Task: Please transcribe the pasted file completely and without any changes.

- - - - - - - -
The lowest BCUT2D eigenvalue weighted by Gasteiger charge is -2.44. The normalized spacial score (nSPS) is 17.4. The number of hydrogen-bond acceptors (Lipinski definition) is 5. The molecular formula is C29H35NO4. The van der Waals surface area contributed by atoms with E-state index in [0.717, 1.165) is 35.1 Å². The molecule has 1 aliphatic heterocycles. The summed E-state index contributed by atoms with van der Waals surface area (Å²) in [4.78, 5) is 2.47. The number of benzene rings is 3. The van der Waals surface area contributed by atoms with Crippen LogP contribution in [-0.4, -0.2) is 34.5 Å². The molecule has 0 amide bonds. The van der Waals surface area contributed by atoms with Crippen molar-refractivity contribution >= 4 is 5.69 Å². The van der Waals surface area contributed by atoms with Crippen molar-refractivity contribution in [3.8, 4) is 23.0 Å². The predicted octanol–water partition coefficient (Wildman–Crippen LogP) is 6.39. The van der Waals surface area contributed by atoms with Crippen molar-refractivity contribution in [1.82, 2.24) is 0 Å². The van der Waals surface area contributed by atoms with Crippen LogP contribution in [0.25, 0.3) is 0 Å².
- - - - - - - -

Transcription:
The lowest BCUT2D eigenvalue weighted by Gasteiger charge is -2.44. The normalized spacial score (nSPS) is 17.4. The number of hydrogen-bond acceptors (Lipinski definition) is 5. The molecular formula is C29H35NO4. The van der Waals surface area contributed by atoms with E-state index in [0.717, 1.165) is 35.1 Å². The molecule has 1 aliphatic heterocycles. The summed E-state index contributed by atoms with van der Waals surface area (Å²) in [4.78, 5) is 2.47. The number of benzene rings is 3. The van der Waals surface area contributed by atoms with Crippen LogP contribution in [-0.4, -0.2) is 34.5 Å². The molecule has 0 amide bonds. The van der Waals surface area contributed by atoms with Crippen molar-refractivity contribution >= 4 is 5.69 Å². The van der Waals surface area contributed by atoms with Crippen molar-refractivity contribution in [3.8, 4) is 23.0 Å². The predicted octanol–water partition coefficient (Wildman–Crippen LogP) is 6.39. The van der Waals surface area contributed by atoms with Crippen molar-refractivity contribution in [1.82, 2.24) is 0 Å². The van der Waals surface area contributed by atoms with Crippen LogP contribution in [0.25, 0.3) is 0 Å².